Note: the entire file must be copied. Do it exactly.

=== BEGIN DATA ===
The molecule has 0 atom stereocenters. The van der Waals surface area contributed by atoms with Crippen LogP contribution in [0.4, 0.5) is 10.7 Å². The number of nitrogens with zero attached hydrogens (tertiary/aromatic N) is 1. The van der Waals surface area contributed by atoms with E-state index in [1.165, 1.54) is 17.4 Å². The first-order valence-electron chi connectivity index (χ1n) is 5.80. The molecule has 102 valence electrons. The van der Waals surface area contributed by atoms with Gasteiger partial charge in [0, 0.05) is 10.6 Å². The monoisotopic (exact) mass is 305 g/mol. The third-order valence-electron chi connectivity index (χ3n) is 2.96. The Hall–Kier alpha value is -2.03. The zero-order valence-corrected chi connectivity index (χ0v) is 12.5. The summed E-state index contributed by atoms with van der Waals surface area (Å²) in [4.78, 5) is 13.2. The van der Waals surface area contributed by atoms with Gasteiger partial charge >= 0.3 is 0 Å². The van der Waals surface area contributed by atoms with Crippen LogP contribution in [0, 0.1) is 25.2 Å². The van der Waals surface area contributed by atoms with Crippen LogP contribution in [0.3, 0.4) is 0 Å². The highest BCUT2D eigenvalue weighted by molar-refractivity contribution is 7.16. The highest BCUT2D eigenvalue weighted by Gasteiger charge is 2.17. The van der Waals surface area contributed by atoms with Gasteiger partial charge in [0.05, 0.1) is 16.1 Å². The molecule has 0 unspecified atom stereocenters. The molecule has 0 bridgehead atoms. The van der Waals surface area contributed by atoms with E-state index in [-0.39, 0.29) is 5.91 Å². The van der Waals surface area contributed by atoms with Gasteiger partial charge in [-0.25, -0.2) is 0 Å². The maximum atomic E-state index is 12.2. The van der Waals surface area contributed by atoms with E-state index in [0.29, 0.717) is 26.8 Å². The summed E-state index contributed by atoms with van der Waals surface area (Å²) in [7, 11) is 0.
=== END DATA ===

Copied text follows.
The molecule has 0 atom stereocenters. The van der Waals surface area contributed by atoms with Crippen LogP contribution in [0.4, 0.5) is 10.7 Å². The number of nitrogens with zero attached hydrogens (tertiary/aromatic N) is 1. The van der Waals surface area contributed by atoms with E-state index in [1.165, 1.54) is 17.4 Å². The first-order valence-electron chi connectivity index (χ1n) is 5.80. The molecule has 102 valence electrons. The van der Waals surface area contributed by atoms with Gasteiger partial charge in [0, 0.05) is 10.6 Å². The monoisotopic (exact) mass is 305 g/mol. The third-order valence-electron chi connectivity index (χ3n) is 2.96. The Hall–Kier alpha value is -2.03. The zero-order valence-corrected chi connectivity index (χ0v) is 12.5. The summed E-state index contributed by atoms with van der Waals surface area (Å²) in [4.78, 5) is 13.2. The van der Waals surface area contributed by atoms with Gasteiger partial charge >= 0.3 is 0 Å². The van der Waals surface area contributed by atoms with Crippen LogP contribution in [0, 0.1) is 25.2 Å². The van der Waals surface area contributed by atoms with Crippen LogP contribution in [0.3, 0.4) is 0 Å². The highest BCUT2D eigenvalue weighted by molar-refractivity contribution is 7.16. The highest BCUT2D eigenvalue weighted by Gasteiger charge is 2.17. The van der Waals surface area contributed by atoms with Gasteiger partial charge in [0.05, 0.1) is 16.1 Å². The molecule has 0 unspecified atom stereocenters. The molecule has 0 bridgehead atoms. The van der Waals surface area contributed by atoms with E-state index in [-0.39, 0.29) is 5.91 Å². The van der Waals surface area contributed by atoms with Gasteiger partial charge in [-0.25, -0.2) is 0 Å². The maximum atomic E-state index is 12.2. The van der Waals surface area contributed by atoms with E-state index in [0.29, 0.717) is 26.8 Å². The summed E-state index contributed by atoms with van der Waals surface area (Å²) in [7, 11) is 0.